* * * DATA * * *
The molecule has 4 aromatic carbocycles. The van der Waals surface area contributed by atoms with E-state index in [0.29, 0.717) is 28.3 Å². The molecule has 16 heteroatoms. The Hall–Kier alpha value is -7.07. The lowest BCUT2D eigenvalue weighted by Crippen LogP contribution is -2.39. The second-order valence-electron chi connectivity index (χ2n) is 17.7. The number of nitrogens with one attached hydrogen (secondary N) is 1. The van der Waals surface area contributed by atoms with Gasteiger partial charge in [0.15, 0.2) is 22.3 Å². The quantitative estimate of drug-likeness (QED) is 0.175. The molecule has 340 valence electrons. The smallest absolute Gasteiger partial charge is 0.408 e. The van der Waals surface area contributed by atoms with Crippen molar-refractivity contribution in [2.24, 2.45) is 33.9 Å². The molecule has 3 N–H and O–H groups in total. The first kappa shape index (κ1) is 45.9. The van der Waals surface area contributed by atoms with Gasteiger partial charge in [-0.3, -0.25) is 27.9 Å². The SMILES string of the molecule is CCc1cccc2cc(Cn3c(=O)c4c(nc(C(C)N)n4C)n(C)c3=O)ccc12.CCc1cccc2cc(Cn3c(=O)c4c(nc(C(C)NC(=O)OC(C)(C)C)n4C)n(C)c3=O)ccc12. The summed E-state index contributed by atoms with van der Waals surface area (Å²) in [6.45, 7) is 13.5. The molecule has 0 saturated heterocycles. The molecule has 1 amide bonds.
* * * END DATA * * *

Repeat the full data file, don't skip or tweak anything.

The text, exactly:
The molecule has 4 aromatic carbocycles. The van der Waals surface area contributed by atoms with E-state index in [0.29, 0.717) is 28.3 Å². The molecule has 16 heteroatoms. The Hall–Kier alpha value is -7.07. The lowest BCUT2D eigenvalue weighted by Crippen LogP contribution is -2.39. The second-order valence-electron chi connectivity index (χ2n) is 17.7. The number of nitrogens with one attached hydrogen (secondary N) is 1. The van der Waals surface area contributed by atoms with Gasteiger partial charge in [0.15, 0.2) is 22.3 Å². The quantitative estimate of drug-likeness (QED) is 0.175. The molecule has 340 valence electrons. The smallest absolute Gasteiger partial charge is 0.408 e. The van der Waals surface area contributed by atoms with Crippen molar-refractivity contribution in [2.24, 2.45) is 33.9 Å². The molecule has 3 N–H and O–H groups in total. The first kappa shape index (κ1) is 45.9. The van der Waals surface area contributed by atoms with Gasteiger partial charge in [-0.3, -0.25) is 27.9 Å². The SMILES string of the molecule is CCc1cccc2cc(Cn3c(=O)c4c(nc(C(C)N)n4C)n(C)c3=O)ccc12.CCc1cccc2cc(Cn3c(=O)c4c(nc(C(C)NC(=O)OC(C)(C)C)n4C)n(C)c3=O)ccc12. The summed E-state index contributed by atoms with van der Waals surface area (Å²) in [6.45, 7) is 13.5. The molecule has 0 saturated heterocycles. The molecule has 1 amide bonds.